Weiser responds by saying that Colorado is a leading example for how to protect energy interests and the environment at the same time. As an example, he uses Colorado’s ideas for dealing with methane leaks. Weiser talks about how Attorney General Cynthia Coffman refused to defend Colorado against weakening regulations from the Environmental Protection Agency under former director Scott Pruitt.


“What we need is an Attorney General who will defend the sovereignty of the State of Colorado,” says Brauchler in rebuttal. This is getting tedious – on both sides.


Next question is about whether each candidate would defend Colorado hemp farmers from federal overreach. Chances are about 99% that we hear the exact same answers from the last question.

Weiser says “We have the sovereign right of the 10thAmendment.”

“I love that you talk about the 10thAmendment,” says Brauchler, pointing to Weiser. “I’m a big fan.” Ugh.

Brauchler agrees with Weiser in giving a thumbs up to the hemp industry, then he mentions “black market marijuana” for the fourth time.


Weiser gets time for a “rebuttal,” which is stupid. Both candidates agree on this issue. Can’t we just move along?


Apparently we have concluded the “Q&A” section of the debate and are now entering the “cross-examination” phase. In other words, the candidates get to ask each other questions.


Weiser asks Brauchler if he will join him in supporting Initiative 126, a ballot measure to limit the interest rate that “payday lenders” can charge customers.

“I’m not sure that’s an AG question,” replies Brauchler. “That feels like a policy question.” Brauchler won’t actually answer this question – he just says that he needs to “look at it more” because he worries about putting arbitrary caps on things.


Next question from Weiser is about Brauchler’s previous statements that the AG’s office doesn’t have a role in regards to rural broadband Internet. Brauchler says that this issue should be handled by the Governor and the legislature. Nobody has ever won a debate by refusing to answer policy questions on the grounds that they aren’t specifically relevant to the office being sought.

Weiser asks Brauchler if the AG’s office has a role in handling public-private partnership contracts, easements, and emergency communications issues. Brauchler’s eyes go big – he looks like he knows he just walked into a trap – and he reluctantly agrees that Weiser is correct.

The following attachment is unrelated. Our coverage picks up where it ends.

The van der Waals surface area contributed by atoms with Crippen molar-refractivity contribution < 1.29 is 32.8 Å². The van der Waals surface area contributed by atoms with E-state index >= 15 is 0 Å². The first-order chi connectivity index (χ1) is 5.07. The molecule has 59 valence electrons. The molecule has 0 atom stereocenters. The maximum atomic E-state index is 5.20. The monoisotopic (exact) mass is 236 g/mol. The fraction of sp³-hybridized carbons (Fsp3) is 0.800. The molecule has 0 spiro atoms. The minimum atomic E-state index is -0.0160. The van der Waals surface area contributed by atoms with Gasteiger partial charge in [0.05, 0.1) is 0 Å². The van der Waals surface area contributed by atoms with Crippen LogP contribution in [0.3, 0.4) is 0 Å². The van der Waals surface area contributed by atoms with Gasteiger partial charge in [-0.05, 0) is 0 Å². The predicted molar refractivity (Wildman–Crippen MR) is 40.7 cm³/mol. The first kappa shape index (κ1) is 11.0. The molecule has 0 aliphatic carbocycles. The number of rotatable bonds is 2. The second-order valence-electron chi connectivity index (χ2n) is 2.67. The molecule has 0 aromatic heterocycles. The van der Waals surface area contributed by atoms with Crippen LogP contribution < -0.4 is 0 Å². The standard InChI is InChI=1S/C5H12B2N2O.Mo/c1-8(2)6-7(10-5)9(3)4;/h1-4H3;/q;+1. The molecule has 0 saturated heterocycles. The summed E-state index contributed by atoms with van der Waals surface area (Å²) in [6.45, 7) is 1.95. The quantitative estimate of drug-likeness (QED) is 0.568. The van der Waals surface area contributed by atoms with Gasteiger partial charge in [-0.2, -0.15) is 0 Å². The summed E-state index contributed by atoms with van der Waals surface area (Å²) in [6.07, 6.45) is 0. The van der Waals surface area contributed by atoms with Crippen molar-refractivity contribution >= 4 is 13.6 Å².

Weiser asks Brauchler if he has any experience as an attorney dealing with broadband Internet issues. Brauchler admits that he does not.


Weiser drops the hammer, asking Brauchler about prior comments that he believes Roe V. Wade should be overturned. “If this issue is before the Supreme Court, what position would you take for Colorado,” asks Weiser.

Brauchler: “One, I don’t think the AG has a role in this, and two, I have not said that. What I have said is that I am pro-life and that I do not expect the Supreme Court to overturn Roe v. Wade whether Judge Kavanaugh is confirmed or not. The Attorney General…maybe files an amicus [brief] but doesn’t have a role to play in that particular argument.”


Weiser reads from an Elbert County Republican Party questionnaire in which Braucher says that the results of Roe v. Wade are wrong. You can almost hear Brauchler swallowing hard.

“If that’s in there, that is correct, but that’s not the same thing as seeking to have it overturned,” replies Brauchler. We discussed this response in a separate post. It’s bad. Really, really bad.

Responds Weiser: “Well, if it’s before the Supreme Court, an amicus brief, what would you do?”

Brauchler pauses. “I’d have to think about that. What I would do.”

The audience murmurs noticeably.

“Boo all you want,” says Brauchler, looking like someone just hit him in the face with a 2×4. Brauchler is visibly shaken by screwing up this response so terribly; as Weiser continues talking, Brauchler begins massaging his face in frustration.


Weiser probably should have paused for a little more dramatic effect, but he’s clearly eager to get to his next question about support for LGBTQ rights. Weiser asks Brauchler about comments he made saying that having openly-gay people in the military is like having “kids in a candy shop.”

“Is that a view you hold?” asks Weiser.

“No. What you’re quoting is something that, interestingly, just came up again after 11 years and multiple times of being asked about it on the campaign trail for DA.” Brauchler explains that it was part of a “back-and-forth” on a radio show, then adds this incredibly tone-deaf qualifier: “And it was about the Navy specifically. It wasn’t about all of the military.” Oh, well, that makes it better.

Brauchler says he regrets that comment and that it was a mistake. “It’s nothing I’ve said since, and it’s not something that I would say again in the future.”

Weiser follows up. “Did you subsequently say this in a letter to the editor after this?”

Brauchler looks stunned. He shrugs. “I have no idea what I said 11 years ago.”


Weiser: “Last question, and it’s a very important one, ‘What’s the best TV show, ever?’”

This is a tactical mistake from Weiser. Brauchler was on his heels after two straight haymakers from Weiser, and changing the subject to something lighter gives Brauchler an exit. His answer: “Seinfeld.”

Weiser: “So I just want to make it clear for the record: You would not say “The Wire” is the best TV show ever?”